Well, I did it, I escaped the industrial hellhole that I had been working in various places for the past three years and got myself a much different gig. I’m no longer feeling my soul slowly being strangled to death in a warehouse or cleaning line; no longer dealing with a boss who threatens me on a daily basis; no longer locked inside and away from view.
After I left the industrial world, I put on a shirt and tie and became Mr. Beck, Substitute Teacher!
I thought I’d be a pretty good fit for the job, I like working with kids. I’m college educated and I like teaching people new things and opening their minds to new ideas. So I called a local sub-agency and put in for the job. A few short days later, my orientation was complete and I was ready to shape and mold youthful minds into a focused world view.
And honestly after a few months on the job, I am already far happier as Mr. Beck than I ever was on the cold concrete floor of that warehouse. I’ve had the privilege of working at many fine local schools. The places seem pretty bright and shiny, the teachers are dedicated to their jobs, and the kids, for the most part, seem pretty happy to learn.
But like any job, there are always a few moments that strike you as funny, odd, or even stone confused.
I’ll admit I’ve felt like an idiot a time or two in the course of my job, especially when it comes to math. Now math has never been my strong suit (my degree is in English/Creative Writing), but I think the state has upped the ante since I sat down at a school desk. I was working this sixth-grade gig and the students were finishing up their morning work. After they finished, we started going over it and I’m looking down at this paper seeing algebra problems that I didn’t see until my sophomore year of high school. I’m thinking to myself “Well, how the hell do you find ‘X’ in this equation? Shit, I hope the kids get the right answer here because I’m stumped.” Fortunately, the kids were a bit sharper on their algebra than I was.
And I do have my share of funny moments sitting behind the big desk. I was working this high school gig and the kids were watching the film adaptation of The Perks of Being a Wallflower. And in the film, the main kid hooks up with the local Rocky Horror cast and ends up on stage with them. Now my friends and longtime readers know I’m a pure Rocky junkie; a longtime member of Indy’s own shadow cast Transylvanian Lip Treatment. Anyway, there’s a scene in the film where they’re showing the Floor Show Sequence in Rocky, it’s Frank-N-Furter’s solo part and he sings the line “As it clung to her thigh”, and I had to bite down on my lip not to yell out the callback line “Like, a homesick abortion!”. I didn’t want to explain to the students why that was funny or how Mr. Beck does what they’re doing in the movie every month, not to mention getting a phone call from my agency telling me I’m no longer welcome at that high school for making an abortion joke.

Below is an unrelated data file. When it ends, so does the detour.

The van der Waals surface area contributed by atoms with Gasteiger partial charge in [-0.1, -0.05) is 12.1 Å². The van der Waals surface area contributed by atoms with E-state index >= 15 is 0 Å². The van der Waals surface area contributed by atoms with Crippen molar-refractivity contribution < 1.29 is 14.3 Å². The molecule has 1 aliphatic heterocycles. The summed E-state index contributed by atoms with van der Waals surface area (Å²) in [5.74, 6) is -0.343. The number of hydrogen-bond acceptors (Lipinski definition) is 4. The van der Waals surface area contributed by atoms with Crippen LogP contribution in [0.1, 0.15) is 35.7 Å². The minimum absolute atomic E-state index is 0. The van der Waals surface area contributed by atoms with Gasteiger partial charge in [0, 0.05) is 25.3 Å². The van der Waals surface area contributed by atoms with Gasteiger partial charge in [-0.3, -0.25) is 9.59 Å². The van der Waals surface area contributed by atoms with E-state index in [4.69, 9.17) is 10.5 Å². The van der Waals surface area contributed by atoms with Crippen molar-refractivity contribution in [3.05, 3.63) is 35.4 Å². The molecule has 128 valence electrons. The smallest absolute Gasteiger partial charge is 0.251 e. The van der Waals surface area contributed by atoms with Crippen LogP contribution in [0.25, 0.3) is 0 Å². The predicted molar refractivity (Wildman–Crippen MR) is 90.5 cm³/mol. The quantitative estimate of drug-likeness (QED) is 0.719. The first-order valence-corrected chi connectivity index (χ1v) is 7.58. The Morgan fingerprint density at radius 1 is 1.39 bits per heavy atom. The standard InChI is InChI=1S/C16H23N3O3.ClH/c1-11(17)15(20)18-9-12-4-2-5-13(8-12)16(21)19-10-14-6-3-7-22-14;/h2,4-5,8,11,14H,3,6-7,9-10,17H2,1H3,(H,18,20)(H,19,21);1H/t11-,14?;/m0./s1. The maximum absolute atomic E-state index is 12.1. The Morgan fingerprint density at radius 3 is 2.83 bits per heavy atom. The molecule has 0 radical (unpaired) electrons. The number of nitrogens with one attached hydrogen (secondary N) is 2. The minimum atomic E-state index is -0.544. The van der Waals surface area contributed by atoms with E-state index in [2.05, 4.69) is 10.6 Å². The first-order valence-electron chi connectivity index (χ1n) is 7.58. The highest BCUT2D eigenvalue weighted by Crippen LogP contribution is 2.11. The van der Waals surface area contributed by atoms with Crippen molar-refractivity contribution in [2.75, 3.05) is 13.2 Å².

Now, I’m gonna get a bit sappy here and tell you that sometimes I have moments that tug on the ol’ heartstrings. I was working this week long stretch back in March at this elementary school, working with a special ed class, and the kids really seemed to attach themselves to me. I was working as a teacher’s aide, helping out the main teacher and the other aides with various tasks throughout the week and at the end of my stretch, the kids asked me if I could come back and be one of their regular teacher aides. They really liked having me around and if I could have come back for another week, I would have. Alas, I was needed elsewhere.
And yes, I’ve even had a moment or two that legitimately spooked me. I was working this gig at a middle school and I had to use the can, so I went down to the faculty john to do my business and while I was taking care of it, I looked to my left and there was this big instructional poster “What To Do If a Student Comes at You With a Weapon?”. That kind of scared the shit out of me. Here I was, spent the last three years working industrial jobs with equipment that could scalp me or take a finger or three off if I didn’t pay attention, and now I was in a clean bright middle school and had to face the remote possibility of being attacked.
Overall, though, being a sub has been a great job shift for me. It’s the first time I can say I’m happy at my gig since my camp counselor days. The kids like me, the teachers (for the most part) appreciate me coming in to cover for them when they’re sick, at a meeting, blew a tire, etc. And since I’ve gotten a lot of repeat gigs at the same schools, I think even the principals appreciate the long-haired odd Mr. Beck.
The only things I miss from my old job are some of the little things; being able to show up to work in punk t-shirts and Goodwill skirts. Being able to have my radio to break up the monotony of the day, and being called Walter (it’s still strange being called Mr. Beck).
Oh and one final thing, if you ever want to hear a teacher start a rant that could put even me to shame, mention standardized testing…
*Score yourself five bonus points if you got the movie reference.
Featured image credit: http://www.steveharvey.com/